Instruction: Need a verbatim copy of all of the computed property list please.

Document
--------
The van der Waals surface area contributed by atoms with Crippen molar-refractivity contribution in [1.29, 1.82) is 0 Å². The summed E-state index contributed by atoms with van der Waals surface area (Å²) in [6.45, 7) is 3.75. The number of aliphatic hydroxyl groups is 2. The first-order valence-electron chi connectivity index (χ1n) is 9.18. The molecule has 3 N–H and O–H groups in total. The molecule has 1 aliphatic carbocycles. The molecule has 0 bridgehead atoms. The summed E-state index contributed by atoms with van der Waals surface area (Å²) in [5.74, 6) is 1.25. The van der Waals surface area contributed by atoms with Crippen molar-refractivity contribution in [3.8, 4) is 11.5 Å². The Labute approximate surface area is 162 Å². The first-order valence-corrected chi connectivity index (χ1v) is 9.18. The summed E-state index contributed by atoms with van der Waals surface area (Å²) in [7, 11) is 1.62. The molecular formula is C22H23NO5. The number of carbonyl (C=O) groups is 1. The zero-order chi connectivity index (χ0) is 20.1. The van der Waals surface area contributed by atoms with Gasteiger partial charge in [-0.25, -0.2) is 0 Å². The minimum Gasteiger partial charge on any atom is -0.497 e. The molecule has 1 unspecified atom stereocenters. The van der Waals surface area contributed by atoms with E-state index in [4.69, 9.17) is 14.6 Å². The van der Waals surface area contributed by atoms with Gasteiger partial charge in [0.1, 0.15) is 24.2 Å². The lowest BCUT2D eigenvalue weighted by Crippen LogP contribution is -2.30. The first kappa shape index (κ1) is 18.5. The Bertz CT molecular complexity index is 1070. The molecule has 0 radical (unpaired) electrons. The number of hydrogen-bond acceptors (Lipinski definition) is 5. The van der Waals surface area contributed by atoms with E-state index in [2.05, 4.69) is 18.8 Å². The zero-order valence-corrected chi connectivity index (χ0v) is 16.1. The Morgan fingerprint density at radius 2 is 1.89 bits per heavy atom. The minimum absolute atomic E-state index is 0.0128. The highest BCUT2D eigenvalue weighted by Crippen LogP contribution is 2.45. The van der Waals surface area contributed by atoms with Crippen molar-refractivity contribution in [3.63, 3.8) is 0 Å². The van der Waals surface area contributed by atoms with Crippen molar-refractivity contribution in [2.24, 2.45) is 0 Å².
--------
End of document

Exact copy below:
The van der Waals surface area contributed by atoms with Crippen molar-refractivity contribution in [1.29, 1.82) is 0 Å². The summed E-state index contributed by atoms with van der Waals surface area (Å²) in [6.45, 7) is 3.75. The number of aliphatic hydroxyl groups is 2. The first-order valence-electron chi connectivity index (χ1n) is 9.18. The molecule has 3 N–H and O–H groups in total. The molecule has 1 aliphatic carbocycles. The molecule has 0 bridgehead atoms. The summed E-state index contributed by atoms with van der Waals surface area (Å²) in [5.74, 6) is 1.25. The van der Waals surface area contributed by atoms with Crippen molar-refractivity contribution in [3.8, 4) is 11.5 Å². The Labute approximate surface area is 162 Å². The first-order valence-corrected chi connectivity index (χ1v) is 9.18. The summed E-state index contributed by atoms with van der Waals surface area (Å²) in [7, 11) is 1.62. The molecular formula is C22H23NO5. The number of carbonyl (C=O) groups is 1. The zero-order chi connectivity index (χ0) is 20.1. The van der Waals surface area contributed by atoms with Gasteiger partial charge in [-0.25, -0.2) is 0 Å². The minimum Gasteiger partial charge on any atom is -0.497 e. The molecule has 1 unspecified atom stereocenters. The van der Waals surface area contributed by atoms with E-state index in [4.69, 9.17) is 14.6 Å². The van der Waals surface area contributed by atoms with Gasteiger partial charge in [0.1, 0.15) is 24.2 Å². The lowest BCUT2D eigenvalue weighted by Crippen LogP contribution is -2.30. The first kappa shape index (κ1) is 18.5. The Bertz CT molecular complexity index is 1070. The molecule has 0 radical (unpaired) electrons. The number of hydrogen-bond acceptors (Lipinski definition) is 5. The van der Waals surface area contributed by atoms with E-state index in [2.05, 4.69) is 18.8 Å². The zero-order valence-corrected chi connectivity index (χ0v) is 16.1. The Morgan fingerprint density at radius 2 is 1.89 bits per heavy atom. The minimum absolute atomic E-state index is 0.0128. The highest BCUT2D eigenvalue weighted by Crippen LogP contribution is 2.45. The van der Waals surface area contributed by atoms with Crippen molar-refractivity contribution in [3.63, 3.8) is 0 Å². The van der Waals surface area contributed by atoms with Crippen molar-refractivity contribution in [2.24, 2.45) is 0 Å².